Saturday, July 14, 2012

The Fourth of July in Haiti

I seem to be in the habit of going on international mission trips on the fourth of July.  Well, I have only taken one other international mission trip, ten years ago to China, but for that trip I was in China on July 4.  I find it interesting to be in a different country on a day when America celebrates its freedom, and no one there cares one bit about it.  It's a good reminder that there is a great big world out there beyond the borders of the United States.

You hear a lot of "God bless America" talk around the fourth of July.  I strongly dislike that phrase.  I understand why people say it, but it just rubs me the wrong way.  Yes, we can talk about how God has blessed America.  But let's also talk about how God has blessed every other country in the world too.  God is not just the God of America, and sometimes it is easy to forget that when you live here.

There is nothing wrong with being thankful for what God has given us and how he has blessed us.  But are all of these things that we have here in America truly blessings from God?  We have a nice home to live in, plenty of food to eat, plenty of clothes to wear, stuff that fills not only our homes but storage sheds as well, bug free beds to sleep in, air conditioning to keep us cool, health care, education, freedom to worship as we please, etc.  I freely admit that I like all the comforts and benefits of the American lifestyle. I am grateful for them.  But I also think that many of these things are not really blessings from God at all but rather hurdles and obstacles that get in the way of our relationship with God.  Who needs God when we have all this great stuff?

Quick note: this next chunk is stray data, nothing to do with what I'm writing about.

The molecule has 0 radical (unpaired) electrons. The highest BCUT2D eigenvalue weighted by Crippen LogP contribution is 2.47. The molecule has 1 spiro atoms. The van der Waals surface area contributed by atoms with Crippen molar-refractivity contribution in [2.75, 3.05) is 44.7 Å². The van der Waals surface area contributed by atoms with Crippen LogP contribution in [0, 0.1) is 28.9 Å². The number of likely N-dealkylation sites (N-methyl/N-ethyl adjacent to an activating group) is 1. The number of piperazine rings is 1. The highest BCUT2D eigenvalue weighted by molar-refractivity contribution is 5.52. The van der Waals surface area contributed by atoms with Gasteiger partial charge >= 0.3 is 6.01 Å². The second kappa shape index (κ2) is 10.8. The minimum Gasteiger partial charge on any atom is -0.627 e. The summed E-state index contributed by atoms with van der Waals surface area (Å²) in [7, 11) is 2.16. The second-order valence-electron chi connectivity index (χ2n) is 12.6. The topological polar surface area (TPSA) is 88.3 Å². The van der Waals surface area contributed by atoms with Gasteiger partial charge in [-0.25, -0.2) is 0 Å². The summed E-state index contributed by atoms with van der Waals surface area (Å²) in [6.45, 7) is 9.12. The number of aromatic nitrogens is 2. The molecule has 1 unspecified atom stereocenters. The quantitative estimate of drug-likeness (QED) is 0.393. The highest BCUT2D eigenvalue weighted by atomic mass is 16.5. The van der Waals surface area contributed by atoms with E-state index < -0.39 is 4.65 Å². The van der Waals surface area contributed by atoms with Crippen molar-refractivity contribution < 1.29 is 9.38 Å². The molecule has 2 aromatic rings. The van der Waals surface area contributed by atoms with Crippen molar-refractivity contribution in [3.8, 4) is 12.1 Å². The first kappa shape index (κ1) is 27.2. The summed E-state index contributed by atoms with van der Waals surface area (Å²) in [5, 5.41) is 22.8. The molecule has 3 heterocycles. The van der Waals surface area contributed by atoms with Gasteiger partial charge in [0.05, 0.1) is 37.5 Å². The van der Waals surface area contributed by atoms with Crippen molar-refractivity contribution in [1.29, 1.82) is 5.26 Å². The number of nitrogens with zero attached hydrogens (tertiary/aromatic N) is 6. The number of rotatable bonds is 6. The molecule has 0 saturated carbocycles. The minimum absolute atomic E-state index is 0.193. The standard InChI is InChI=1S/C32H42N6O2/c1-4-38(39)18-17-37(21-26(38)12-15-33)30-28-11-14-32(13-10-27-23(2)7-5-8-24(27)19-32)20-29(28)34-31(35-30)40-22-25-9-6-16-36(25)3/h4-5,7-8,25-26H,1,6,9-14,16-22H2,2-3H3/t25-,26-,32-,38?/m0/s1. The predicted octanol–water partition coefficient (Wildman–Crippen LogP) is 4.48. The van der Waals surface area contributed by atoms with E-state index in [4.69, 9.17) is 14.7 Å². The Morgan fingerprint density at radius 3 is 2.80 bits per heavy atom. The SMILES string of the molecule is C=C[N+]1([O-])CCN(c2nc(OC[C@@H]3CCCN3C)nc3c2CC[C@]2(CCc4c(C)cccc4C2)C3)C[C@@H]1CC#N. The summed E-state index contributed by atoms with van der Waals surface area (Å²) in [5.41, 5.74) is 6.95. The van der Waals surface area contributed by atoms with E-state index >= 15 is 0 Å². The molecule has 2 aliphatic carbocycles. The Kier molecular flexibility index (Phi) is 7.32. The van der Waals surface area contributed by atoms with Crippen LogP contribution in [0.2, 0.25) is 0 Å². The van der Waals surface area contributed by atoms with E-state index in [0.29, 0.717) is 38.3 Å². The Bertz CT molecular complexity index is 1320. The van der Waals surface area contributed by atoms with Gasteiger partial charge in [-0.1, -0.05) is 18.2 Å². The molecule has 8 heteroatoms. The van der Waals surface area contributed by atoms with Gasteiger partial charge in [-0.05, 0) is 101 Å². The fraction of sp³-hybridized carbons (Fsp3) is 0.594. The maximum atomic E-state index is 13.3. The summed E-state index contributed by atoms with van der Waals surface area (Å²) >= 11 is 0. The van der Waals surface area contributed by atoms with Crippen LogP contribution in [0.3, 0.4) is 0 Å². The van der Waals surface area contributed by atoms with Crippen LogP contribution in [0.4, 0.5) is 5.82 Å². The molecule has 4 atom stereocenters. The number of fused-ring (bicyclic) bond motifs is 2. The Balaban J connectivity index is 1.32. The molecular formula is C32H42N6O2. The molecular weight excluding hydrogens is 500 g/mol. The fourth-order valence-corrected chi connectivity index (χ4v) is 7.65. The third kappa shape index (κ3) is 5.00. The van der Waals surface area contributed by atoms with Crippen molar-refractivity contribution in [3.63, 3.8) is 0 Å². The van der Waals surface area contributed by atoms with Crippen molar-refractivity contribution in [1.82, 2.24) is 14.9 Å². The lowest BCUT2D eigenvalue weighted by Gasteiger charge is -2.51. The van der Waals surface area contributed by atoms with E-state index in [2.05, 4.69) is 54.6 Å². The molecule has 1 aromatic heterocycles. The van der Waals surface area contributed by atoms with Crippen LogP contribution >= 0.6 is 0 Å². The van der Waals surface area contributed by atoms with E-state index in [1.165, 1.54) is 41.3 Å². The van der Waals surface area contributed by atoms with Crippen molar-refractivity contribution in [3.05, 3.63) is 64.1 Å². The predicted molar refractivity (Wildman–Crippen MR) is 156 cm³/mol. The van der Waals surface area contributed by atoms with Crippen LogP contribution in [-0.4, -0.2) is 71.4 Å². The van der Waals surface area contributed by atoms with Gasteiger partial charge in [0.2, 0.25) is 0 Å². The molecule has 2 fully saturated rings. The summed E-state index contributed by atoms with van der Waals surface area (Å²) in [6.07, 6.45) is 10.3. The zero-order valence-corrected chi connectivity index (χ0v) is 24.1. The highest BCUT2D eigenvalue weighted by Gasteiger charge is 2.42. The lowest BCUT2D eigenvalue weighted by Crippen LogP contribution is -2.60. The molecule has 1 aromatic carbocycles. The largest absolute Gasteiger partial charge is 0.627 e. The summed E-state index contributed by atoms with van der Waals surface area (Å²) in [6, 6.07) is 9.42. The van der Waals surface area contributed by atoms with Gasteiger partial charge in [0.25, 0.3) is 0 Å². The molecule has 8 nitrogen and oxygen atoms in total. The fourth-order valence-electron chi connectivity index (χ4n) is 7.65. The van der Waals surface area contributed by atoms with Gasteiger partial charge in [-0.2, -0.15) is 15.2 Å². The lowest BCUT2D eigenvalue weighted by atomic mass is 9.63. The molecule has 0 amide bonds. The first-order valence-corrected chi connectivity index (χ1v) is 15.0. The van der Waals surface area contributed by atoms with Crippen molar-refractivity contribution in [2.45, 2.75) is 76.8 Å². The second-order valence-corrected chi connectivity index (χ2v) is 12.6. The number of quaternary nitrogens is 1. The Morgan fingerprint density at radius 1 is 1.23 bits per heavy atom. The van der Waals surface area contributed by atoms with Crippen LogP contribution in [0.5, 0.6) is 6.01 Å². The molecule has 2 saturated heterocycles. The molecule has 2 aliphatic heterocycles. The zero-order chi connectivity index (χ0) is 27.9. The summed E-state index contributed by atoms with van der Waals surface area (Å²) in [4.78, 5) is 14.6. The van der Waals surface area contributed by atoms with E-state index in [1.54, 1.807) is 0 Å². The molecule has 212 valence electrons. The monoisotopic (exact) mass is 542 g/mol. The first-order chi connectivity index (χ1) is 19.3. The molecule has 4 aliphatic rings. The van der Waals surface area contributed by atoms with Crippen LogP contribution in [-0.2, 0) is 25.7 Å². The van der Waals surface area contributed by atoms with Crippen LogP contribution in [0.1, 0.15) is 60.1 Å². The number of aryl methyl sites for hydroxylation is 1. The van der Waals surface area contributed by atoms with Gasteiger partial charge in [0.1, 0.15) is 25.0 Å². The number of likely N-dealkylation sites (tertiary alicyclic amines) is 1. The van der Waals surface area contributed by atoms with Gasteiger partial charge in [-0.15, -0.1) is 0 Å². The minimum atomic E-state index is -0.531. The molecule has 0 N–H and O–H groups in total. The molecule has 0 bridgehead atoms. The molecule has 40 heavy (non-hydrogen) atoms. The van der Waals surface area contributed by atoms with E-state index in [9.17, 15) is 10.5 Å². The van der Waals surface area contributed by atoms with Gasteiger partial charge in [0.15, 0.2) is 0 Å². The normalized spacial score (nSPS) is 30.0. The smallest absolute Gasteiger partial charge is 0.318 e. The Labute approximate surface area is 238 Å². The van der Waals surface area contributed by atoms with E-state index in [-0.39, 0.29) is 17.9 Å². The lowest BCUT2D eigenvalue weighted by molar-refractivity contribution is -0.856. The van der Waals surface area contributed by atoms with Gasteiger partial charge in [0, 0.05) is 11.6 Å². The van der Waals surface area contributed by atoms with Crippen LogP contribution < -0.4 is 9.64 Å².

So, with all of those thoughts swirling around in my head, I spent the fourth of July in Haiti, surrounded by poverty and hardships and very few comforts.  Yet, especially when among Haitian Christians, you get a sense of peace and joy in their lives that is so real and authentic.  What a privilege for them to be unhindered by all the stuff and junk and busyness that consumes the life of the average American.

One of the missionaries who spends most of her time in Haiti made this comment, "Honestly, we feel sorry for all of you that have to go back home to America."  Now, I was happy to be back home in America with my family and the comforts of everyday life, no doubt about it.  But I do completely understand what she was saying, and it has left me conflicted.  I'm still trying to figure out how what I learned in Haiti should and will affect the way I live my life in the States.  I'm sure I will have more to say on this subject soon as I continue to process all of these things.

In my next post, I will spare you the rambling thoughts running through my head and tell you what we actually did in Haiti on July 4! 


Elisabeth said...

it is crazy how they have nothing but are so happy. alls they have is Jesus and that is enough. whether in the states or in Haiti. but it's so much easier to put all of your energy, actions, and thoughts towards God when in Haiti because there is nothing else. i never wrote about my experiences in Haiti because it IS so hard to put into words. then after being back for a few weeks it is so easy to get caught up in all the worldly things again. that is why i love being in Haiti. there aren't near as many distractions towards worldly things like there are at home.

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